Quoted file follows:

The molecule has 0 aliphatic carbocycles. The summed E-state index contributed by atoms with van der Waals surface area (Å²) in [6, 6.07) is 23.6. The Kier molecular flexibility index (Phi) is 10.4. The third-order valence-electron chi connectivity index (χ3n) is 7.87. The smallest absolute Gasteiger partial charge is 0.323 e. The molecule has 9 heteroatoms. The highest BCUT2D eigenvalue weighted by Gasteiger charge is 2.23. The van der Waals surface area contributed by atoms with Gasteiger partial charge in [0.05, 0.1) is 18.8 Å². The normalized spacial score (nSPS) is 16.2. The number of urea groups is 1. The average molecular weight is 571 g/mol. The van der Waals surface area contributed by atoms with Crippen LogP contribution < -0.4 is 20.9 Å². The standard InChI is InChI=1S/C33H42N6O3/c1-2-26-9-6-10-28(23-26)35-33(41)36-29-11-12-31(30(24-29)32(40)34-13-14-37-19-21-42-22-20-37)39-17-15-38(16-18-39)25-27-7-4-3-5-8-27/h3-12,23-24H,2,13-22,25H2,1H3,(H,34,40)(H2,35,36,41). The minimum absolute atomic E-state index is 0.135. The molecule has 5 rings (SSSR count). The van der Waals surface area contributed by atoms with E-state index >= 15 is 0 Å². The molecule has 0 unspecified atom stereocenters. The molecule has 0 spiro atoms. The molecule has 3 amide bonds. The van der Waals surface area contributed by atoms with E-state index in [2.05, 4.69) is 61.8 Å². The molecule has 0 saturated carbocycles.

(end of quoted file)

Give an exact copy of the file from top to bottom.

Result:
The molecule has 0 aliphatic carbocycles. The summed E-state index contributed by atoms with van der Waals surface area (Å²) in [6, 6.07) is 23.6. The Kier molecular flexibility index (Phi) is 10.4. The third-order valence-electron chi connectivity index (χ3n) is 7.87. The smallest absolute Gasteiger partial charge is 0.323 e. The molecule has 9 heteroatoms. The highest BCUT2D eigenvalue weighted by Gasteiger charge is 2.23. The van der Waals surface area contributed by atoms with Gasteiger partial charge in [0.05, 0.1) is 18.8 Å². The normalized spacial score (nSPS) is 16.2. The number of urea groups is 1. The average molecular weight is 571 g/mol. The van der Waals surface area contributed by atoms with Crippen LogP contribution < -0.4 is 20.9 Å². The standard InChI is InChI=1S/C33H42N6O3/c1-2-26-9-6-10-28(23-26)35-33(41)36-29-11-12-31(30(24-29)32(40)34-13-14-37-19-21-42-22-20-37)39-17-15-38(16-18-39)25-27-7-4-3-5-8-27/h3-12,23-24H,2,13-22,25H2,1H3,(H,34,40)(H2,35,36,41). The minimum absolute atomic E-state index is 0.135. The molecule has 5 rings (SSSR count). The van der Waals surface area contributed by atoms with E-state index >= 15 is 0 Å². The molecule has 0 unspecified atom stereocenters. The molecule has 0 spiro atoms. The molecule has 3 amide bonds. The van der Waals surface area contributed by atoms with E-state index in [2.05, 4.69) is 61.8 Å². The molecule has 0 saturated carbocycles.